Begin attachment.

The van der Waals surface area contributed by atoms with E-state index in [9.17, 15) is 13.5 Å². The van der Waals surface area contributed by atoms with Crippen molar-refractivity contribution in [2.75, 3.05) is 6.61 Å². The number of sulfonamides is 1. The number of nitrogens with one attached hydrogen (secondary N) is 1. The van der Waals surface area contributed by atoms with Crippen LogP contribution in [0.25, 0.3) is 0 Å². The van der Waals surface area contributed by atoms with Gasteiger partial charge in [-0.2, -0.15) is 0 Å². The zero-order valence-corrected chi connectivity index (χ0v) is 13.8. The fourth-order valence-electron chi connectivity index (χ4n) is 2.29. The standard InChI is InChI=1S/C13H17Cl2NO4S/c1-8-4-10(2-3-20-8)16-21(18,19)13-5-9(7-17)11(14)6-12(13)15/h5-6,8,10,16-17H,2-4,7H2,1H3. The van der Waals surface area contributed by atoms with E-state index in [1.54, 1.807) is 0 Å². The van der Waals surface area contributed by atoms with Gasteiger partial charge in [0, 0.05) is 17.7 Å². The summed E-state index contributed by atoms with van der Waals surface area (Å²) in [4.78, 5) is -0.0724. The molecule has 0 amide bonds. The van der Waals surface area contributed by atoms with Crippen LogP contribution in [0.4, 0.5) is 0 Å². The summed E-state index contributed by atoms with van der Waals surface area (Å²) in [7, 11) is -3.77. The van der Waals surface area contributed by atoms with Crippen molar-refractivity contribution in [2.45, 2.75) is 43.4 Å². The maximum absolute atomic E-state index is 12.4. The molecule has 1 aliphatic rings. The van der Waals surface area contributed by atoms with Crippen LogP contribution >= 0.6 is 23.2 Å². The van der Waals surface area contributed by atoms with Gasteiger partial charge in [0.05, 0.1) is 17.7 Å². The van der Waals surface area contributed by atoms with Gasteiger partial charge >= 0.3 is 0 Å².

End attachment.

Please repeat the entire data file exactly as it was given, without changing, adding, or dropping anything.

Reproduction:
The van der Waals surface area contributed by atoms with E-state index in [9.17, 15) is 13.5 Å². The van der Waals surface area contributed by atoms with Crippen molar-refractivity contribution in [2.75, 3.05) is 6.61 Å². The number of sulfonamides is 1. The number of nitrogens with one attached hydrogen (secondary N) is 1. The van der Waals surface area contributed by atoms with Crippen LogP contribution in [0.25, 0.3) is 0 Å². The van der Waals surface area contributed by atoms with Gasteiger partial charge in [-0.2, -0.15) is 0 Å². The zero-order valence-corrected chi connectivity index (χ0v) is 13.8. The fourth-order valence-electron chi connectivity index (χ4n) is 2.29. The standard InChI is InChI=1S/C13H17Cl2NO4S/c1-8-4-10(2-3-20-8)16-21(18,19)13-5-9(7-17)11(14)6-12(13)15/h5-6,8,10,16-17H,2-4,7H2,1H3. The van der Waals surface area contributed by atoms with E-state index in [1.54, 1.807) is 0 Å². The van der Waals surface area contributed by atoms with Gasteiger partial charge in [0, 0.05) is 17.7 Å². The summed E-state index contributed by atoms with van der Waals surface area (Å²) in [4.78, 5) is -0.0724. The molecule has 0 amide bonds. The van der Waals surface area contributed by atoms with Crippen LogP contribution in [0.4, 0.5) is 0 Å². The summed E-state index contributed by atoms with van der Waals surface area (Å²) in [7, 11) is -3.77. The van der Waals surface area contributed by atoms with Crippen molar-refractivity contribution in [2.45, 2.75) is 43.4 Å². The maximum absolute atomic E-state index is 12.4. The molecule has 1 aliphatic rings. The van der Waals surface area contributed by atoms with Crippen LogP contribution >= 0.6 is 23.2 Å². The van der Waals surface area contributed by atoms with Gasteiger partial charge in [0.05, 0.1) is 17.7 Å². The van der Waals surface area contributed by atoms with Gasteiger partial charge >= 0.3 is 0 Å².